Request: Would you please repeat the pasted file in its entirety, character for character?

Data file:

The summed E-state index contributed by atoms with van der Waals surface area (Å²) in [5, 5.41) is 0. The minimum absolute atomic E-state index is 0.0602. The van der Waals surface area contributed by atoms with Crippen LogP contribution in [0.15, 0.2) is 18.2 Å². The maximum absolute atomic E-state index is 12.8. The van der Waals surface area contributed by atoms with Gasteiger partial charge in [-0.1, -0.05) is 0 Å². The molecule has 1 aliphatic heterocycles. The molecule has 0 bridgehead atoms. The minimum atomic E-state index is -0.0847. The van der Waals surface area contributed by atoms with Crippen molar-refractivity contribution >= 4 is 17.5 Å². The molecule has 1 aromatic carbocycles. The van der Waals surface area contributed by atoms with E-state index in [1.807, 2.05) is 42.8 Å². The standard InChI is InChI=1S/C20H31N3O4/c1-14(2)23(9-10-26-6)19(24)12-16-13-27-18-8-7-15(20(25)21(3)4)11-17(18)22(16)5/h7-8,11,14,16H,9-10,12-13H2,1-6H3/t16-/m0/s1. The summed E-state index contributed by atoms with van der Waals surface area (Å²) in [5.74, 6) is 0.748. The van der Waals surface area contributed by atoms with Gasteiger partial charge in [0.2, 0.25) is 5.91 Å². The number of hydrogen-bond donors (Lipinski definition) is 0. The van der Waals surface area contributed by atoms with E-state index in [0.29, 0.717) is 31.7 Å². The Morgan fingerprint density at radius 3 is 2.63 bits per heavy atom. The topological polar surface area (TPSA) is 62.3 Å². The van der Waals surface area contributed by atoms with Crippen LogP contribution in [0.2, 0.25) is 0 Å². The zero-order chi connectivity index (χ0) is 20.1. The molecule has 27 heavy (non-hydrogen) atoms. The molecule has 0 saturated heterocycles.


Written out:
The summed E-state index contributed by atoms with van der Waals surface area (Å²) in [5, 5.41) is 0. The minimum absolute atomic E-state index is 0.0602. The van der Waals surface area contributed by atoms with Crippen LogP contribution in [0.15, 0.2) is 18.2 Å². The maximum absolute atomic E-state index is 12.8. The van der Waals surface area contributed by atoms with Gasteiger partial charge in [-0.1, -0.05) is 0 Å². The molecule has 1 aliphatic heterocycles. The molecule has 0 bridgehead atoms. The minimum atomic E-state index is -0.0847. The van der Waals surface area contributed by atoms with Crippen molar-refractivity contribution >= 4 is 17.5 Å². The molecule has 1 aromatic carbocycles. The van der Waals surface area contributed by atoms with E-state index in [1.807, 2.05) is 42.8 Å². The standard InChI is InChI=1S/C20H31N3O4/c1-14(2)23(9-10-26-6)19(24)12-16-13-27-18-8-7-15(20(25)21(3)4)11-17(18)22(16)5/h7-8,11,14,16H,9-10,12-13H2,1-6H3/t16-/m0/s1. The summed E-state index contributed by atoms with van der Waals surface area (Å²) in [5.74, 6) is 0.748. The van der Waals surface area contributed by atoms with Gasteiger partial charge in [0.2, 0.25) is 5.91 Å². The number of hydrogen-bond donors (Lipinski definition) is 0. The van der Waals surface area contributed by atoms with E-state index in [0.29, 0.717) is 31.7 Å². The Morgan fingerprint density at radius 3 is 2.63 bits per heavy atom. The topological polar surface area (TPSA) is 62.3 Å². The van der Waals surface area contributed by atoms with Crippen LogP contribution in [0.2, 0.25) is 0 Å². The zero-order chi connectivity index (χ0) is 20.1. The molecule has 27 heavy (non-hydrogen) atoms. The molecule has 0 saturated heterocycles.